The 800-square-kilometer (309-square-mile) Sierra de Chamá contains both tropical and cloud forests and supports 95 species of migratory birds and 336 resident species. Seven are globally threatened, including resplendent quetzal and golden-cheeked warbler. Sierra de Chamá forest cover is diminishing due to forest fires, unsustainable agricultural practices, and a lack of protection incentives. Building on their project’s phase-one accomplishments, partners will use their $98,160 grant and $332,337 in matching funds to assist three local communities in attaining titles to some 14,000 hectares (34,595 acres) of their forest land to secure its protection. Community forest-management plans will be established on another 1,875 hectares (4,633 acres). Partners will restore 275 hectares (680 acres) of bird habitat by working with communities to plant, manage, and harvest fruit-tree plots and to implement fire-free agroforestry practices. Partners also will include cloud forest habitat in their biomonitoring program, and produce their first report on the birds in the area, covering some 40 species—20 of which are neotropical migrants.
JAMAICA
Project: An Economic Incentive to Maintain Shade-coffee Habitat near Protected Forests.
Location: Blue and John Crow Mountains National Park, Jamaica.
Grantee: Humboldt State University.
Contact: Matthew Johnson, (707)826-3218, mdj6@humboldt.edu.
Partners: University of West Indies, U.S. Department of Agriculture, U.S. Department of State’s Fulbright Scholar Program, and U.S. Environmental Protection Agency.
Funding Approved: April 2005.
Grant: $11,640.
Matching Funds: $36,473.
Nonmatching Funds: None.
Ecoregion: NT0303, NT0154, and NT0131.
Some 27 species of neotropical migratory birds are regularly recorded in and around Jamaica’s Blue and John Crow Mountains National Park, including species of conservation concern such as Bicknell’s thrush and prairie, worm-eating, and Swainson’s warblers. A growing number of coffee farmers adjacent to the park are abandoning their traditional, shade-grown crops for the quicker, sometimes greater, economic gains of full-sun crops. The resulting loss of a diverse tree canopy and intensified pesticide use on these farms are a threat to migratory bird populations. Partners will use their $11,640 grant plus $36,473 in matching funds and $68,000 in nonmatching funds to conduct experiments on six coffee farms along the park’s southern border to determine if insect-eating migratory birds are helping to control agricultural pests, particularly the coffee berry borer, in shade-grown crops. Partners also will identify economic incentives that would encourage coffee farmers to continue or return to shade-grown management practices. Findings will be shared with the farmers and other stakeholders.
MEXICO
Project: Ecological Reserves at Llano de La Soledad Ejidos.
Location: Municipality of Galeana, State of Nuevo León, Mexico.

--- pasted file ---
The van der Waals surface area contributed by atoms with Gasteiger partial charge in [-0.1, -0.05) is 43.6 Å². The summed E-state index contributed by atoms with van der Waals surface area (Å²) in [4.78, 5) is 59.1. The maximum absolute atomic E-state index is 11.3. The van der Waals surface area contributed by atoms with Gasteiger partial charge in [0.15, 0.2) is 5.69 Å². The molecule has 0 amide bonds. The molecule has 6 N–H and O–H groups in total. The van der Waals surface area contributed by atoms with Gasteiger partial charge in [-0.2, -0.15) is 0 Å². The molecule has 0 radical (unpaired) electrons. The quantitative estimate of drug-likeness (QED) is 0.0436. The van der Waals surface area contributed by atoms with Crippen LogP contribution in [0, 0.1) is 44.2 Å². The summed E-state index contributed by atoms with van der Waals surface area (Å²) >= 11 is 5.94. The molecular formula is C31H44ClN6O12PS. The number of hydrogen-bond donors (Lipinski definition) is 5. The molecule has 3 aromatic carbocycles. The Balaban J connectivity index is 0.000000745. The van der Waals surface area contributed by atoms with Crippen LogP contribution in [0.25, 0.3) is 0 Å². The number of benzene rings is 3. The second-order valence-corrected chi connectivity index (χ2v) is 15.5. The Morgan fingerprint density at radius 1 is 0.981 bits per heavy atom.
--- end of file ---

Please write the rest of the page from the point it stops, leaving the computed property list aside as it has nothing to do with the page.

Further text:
Grantee: Pronatura Noreste, A.C.
Contact: Miguel Angel Cruz Nieto, [011] (52) (818) 345-1045 extension 24, mcruz@pronaturane.org.
Partners: The Nature Conservancy, Autonomous University of Nuevo León’s School of Biological Sciences, Western Hemisphere Shorebird Reserve Network, Secretariat of the Environment and Natural Resources (SEMARNAT), Nuevo León Agency for Environmental Protection and Natural Resources, and Producers’ Association of Southeast Coahuila.
Funding Approved: April 2005.
Grant: $227,771.
Matching Funds: $873,550.
Nonmatching Funds: None.
Ecoregion: NA1303.
El Llano de la Soledad and associated prairie habitats consist of 25,000 hectares (61,776 acres) distributed among three ejidos and another 12,000 hectares (29,653 acres) belonging to six private ranches. A 10,500-hectare (25,947-acre) portion of El Llano de la Soledad is a designated State Natural Area for Ecological Conservation and supports more than 200 species of birds as well as colonies of the endangered Mexican prairie dog. Prairie habitats and wildlife are threatened in this region by agricultural encroachment and by the significant quantities of pesticides it brings. Partners will use their $227,771 grant and $873,550 in matching funds to work with ejidos in creating a 10,000-hectare (24,711-acre) corridor of prairie-habitat reserves across their lands. They also will acquire the grazing rights for 3,000 hectares (7,413 acres) of prairie habitat on ejidal lands within natural protected areas. The severity of pesticides present in populations of grassland birds also will be evaluated, and partners will propose recommendations for diminishing the pesticides’ impact on avian and human health.
Project: El Palmito: Neotropical Migratory Bird Conservation in Sinaloa.
Location: Ejido El Palmito, Municipality of Concordia, State of Sinaloa, Mexico.
Grantee: Pronatura Noroeste, A.C.
Contact: Xicoténcatl Vega Picos, [011] (52) (667) 759-1653, xicovega@itesm.mx.
Partners: Ejido El Palmito, National Biodiversity Commission (CONABIO), Secretariat for the Environment and Natural Resources (SEMARNAT), Mazatlán Ecotours, Government of Sinaloa, National Forestry Commission (CONAFOR), Municipality of Concordia, Channel 3 Television (TV3), Monterrey Institute of Technology and Advanced Studies-Sinaloa Campus (ITESM), and Autonomous University of Sinaloa.